Culturing Microorganisms And Identification Of Microorganisms

 Microorganisms are ubiquitous. They are found in soil, air, water, food,
sewage and body surfaces. In short, every area of our environment is replete
with them. When grown on a variety of media, microorganisms will exhibit
differences in the microscopic appearance of their growth.

Culturing Microorganisms And Identification Of Microorganisms

These differences,
called cultural characteristics, are used as basis for separating microorganisms
into taxonomic groups. The cultural characteristics for all non-microorganisms
are contained in Bergy’s Manual of Systemic Bacteriology with their
morphological characteristics.


After studying and performing this experiment, you should be able to:

• differentiate microorganisms into bacteria, yeasts and moulds; and 

• know the different forms / shapes of microorganisms.


The microorganisms can be divided into bacteria, yeasts and moulds on basis
of the difference in their morphological, cultural and physiological


Among the major characteristics of bacterial cells are their size, shape,
structure and arrangement. These characteristics constitute the morphology of
the cell. Bacteria are very small, most being approximately 0.5 to 1.0
micrometers in diameter. 
They are unicellular, have cell wall and cytoplasm
but the nucleous is not well developed. The shape of a bacterium is governed
by its rigid cell wall. Typical bacterial cells are spherical (cocci), straight rods
(bacilli) or rods that are helically covered (spirilla).
Different patterns for arrangement for identification purposes are monococci,
diplococci, streptococci, tetrads, staphylococci and sarcinae (Figure 3.1). Cocci
generally reproduce by binary fission. 
Rod shaped bacteria may be sporulating
type like Bacillus species and Clostridium species which produce endospores
or they are non-sporulating like Lactobacillus species (Figure 3.2). Bacteria
may be both motile (having flagella) or non-motile (no flagella).
Characteristic arrangements of cocci
Types of rod-shaped bacteria


Fungi is a group of eukaryotic organisms. They comprise of yeasts and
moulds. Whereas moulds are filamentous and multicellular, yeasts are


In general yeast cells are larger than most bacteria. Yeasts vary considerably in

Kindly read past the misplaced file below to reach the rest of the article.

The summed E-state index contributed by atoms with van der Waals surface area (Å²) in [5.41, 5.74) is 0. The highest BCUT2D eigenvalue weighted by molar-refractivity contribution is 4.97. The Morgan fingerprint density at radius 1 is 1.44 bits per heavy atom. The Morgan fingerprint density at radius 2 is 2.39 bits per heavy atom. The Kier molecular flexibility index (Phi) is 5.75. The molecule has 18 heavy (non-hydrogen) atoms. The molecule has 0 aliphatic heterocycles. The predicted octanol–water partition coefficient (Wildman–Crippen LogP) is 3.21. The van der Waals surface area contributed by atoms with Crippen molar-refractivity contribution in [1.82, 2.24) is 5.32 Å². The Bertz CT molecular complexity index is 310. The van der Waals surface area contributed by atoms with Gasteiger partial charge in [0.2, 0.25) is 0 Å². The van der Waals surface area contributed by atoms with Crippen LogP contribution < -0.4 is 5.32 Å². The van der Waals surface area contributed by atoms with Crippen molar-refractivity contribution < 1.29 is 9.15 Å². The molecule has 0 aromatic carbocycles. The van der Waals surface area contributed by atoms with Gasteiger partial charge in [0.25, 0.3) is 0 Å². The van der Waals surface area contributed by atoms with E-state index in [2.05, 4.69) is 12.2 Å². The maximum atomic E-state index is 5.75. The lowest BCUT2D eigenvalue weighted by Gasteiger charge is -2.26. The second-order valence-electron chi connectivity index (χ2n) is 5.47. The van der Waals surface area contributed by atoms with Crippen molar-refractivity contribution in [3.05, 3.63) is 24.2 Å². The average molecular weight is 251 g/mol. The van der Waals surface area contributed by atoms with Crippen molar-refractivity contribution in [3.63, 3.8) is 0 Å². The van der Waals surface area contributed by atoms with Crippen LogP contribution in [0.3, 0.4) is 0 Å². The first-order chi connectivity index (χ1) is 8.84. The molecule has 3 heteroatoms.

size ranging from 1-5 micrometer in width and from 5-30 micrometer in
length. They are commonly egg-shaped, but some are elongated and some
Yeast cell


The thallus of moulds consist essentially of two parts: the mycelium and the
spores. The mycelium is a complex of several filaments called hyphae.
Filaments are made up of cells arranged end to end, branched and intertwined. 
Cells are like cells of higher plants in that they have visible nuclei, cell wall of
varying thickness and cytoplasm. Mycelia in some fungi are divided into
individual cells separated by cross walls and each cell containing a nucleus.
Mucor sp
Rhizopus sp

Requirements (Equipment/ Machinery/ Instrument and Chemicals/

• Compound microscope 
• Bunsen burner 
• Immersion oil 
• Glass slides 
• Inoculating needle 
• Cover slips 
• Tissue paper 
• Microbial culture 
• Distilled water 


1. Prepare the required media (broth or agar) for culturing the
2. Place a small amount of media into test tubes, plug and sterilize them in an
3. In case of solid media tubes, cool them in an incline position (slants) 
4. When the medium is cold and solid, inoculate the surface of the medium
using pre-sterilized needle. Move the needle gently on the agar surface in a
snakelike motion from the butt to the top. In case of broth tubes, inoculate
in the liquid media 
5. Incubate both culture tubes at 30°C for few days. 
6. In case of solid media, scoop out the mass of surface growth in which
organism grows and put on clean, dry slide. From liquid broth, place a drop
of culture on slide. 
7. Observe under microscope.


In the chart provided:
1. Draw several cells from a typical microscopic field as viewed under each
2. Give the total magnification for each objective. 
3. Observe spores or conidia and their arrangement. 


Different types of spoilage have been encountered caused by various
microorganisms. The type of microorganism proliferating depends on the
composition of the material. 
The different spoilage microorganisms include
bacteria, yeasts and moulds that can be observed and identified under a
microscope by studying the morphological characteristics. These organisms
vary in size, shape, colour, growth habit and mode of reproduction. 

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